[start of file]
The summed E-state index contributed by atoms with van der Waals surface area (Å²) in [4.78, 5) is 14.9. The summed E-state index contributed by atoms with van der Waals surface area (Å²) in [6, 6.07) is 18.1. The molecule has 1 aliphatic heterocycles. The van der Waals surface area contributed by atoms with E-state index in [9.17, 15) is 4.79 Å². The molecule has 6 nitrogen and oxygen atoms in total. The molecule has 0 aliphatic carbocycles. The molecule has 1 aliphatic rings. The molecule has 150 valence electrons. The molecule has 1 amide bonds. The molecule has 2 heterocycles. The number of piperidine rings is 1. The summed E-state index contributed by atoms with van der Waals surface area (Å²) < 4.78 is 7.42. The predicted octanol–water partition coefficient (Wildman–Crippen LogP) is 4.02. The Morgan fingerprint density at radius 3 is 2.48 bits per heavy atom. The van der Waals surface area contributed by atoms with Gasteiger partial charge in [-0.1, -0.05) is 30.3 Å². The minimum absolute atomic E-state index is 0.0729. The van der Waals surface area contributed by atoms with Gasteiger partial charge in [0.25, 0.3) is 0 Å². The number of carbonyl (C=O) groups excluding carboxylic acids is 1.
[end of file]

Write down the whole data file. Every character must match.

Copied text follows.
The summed E-state index contributed by atoms with van der Waals surface area (Å²) in [4.78, 5) is 14.9. The summed E-state index contributed by atoms with van der Waals surface area (Å²) in [6, 6.07) is 18.1. The molecule has 1 aliphatic heterocycles. The van der Waals surface area contributed by atoms with E-state index in [9.17, 15) is 4.79 Å². The molecule has 6 nitrogen and oxygen atoms in total. The molecule has 0 aliphatic carbocycles. The molecule has 1 aliphatic rings. The molecule has 150 valence electrons. The molecule has 1 amide bonds. The molecule has 2 heterocycles. The number of piperidine rings is 1. The summed E-state index contributed by atoms with van der Waals surface area (Å²) < 4.78 is 7.42. The predicted octanol–water partition coefficient (Wildman–Crippen LogP) is 4.02. The Morgan fingerprint density at radius 3 is 2.48 bits per heavy atom. The van der Waals surface area contributed by atoms with Gasteiger partial charge in [-0.1, -0.05) is 30.3 Å². The minimum absolute atomic E-state index is 0.0729. The van der Waals surface area contributed by atoms with Gasteiger partial charge in [0.25, 0.3) is 0 Å². The number of carbonyl (C=O) groups excluding carboxylic acids is 1.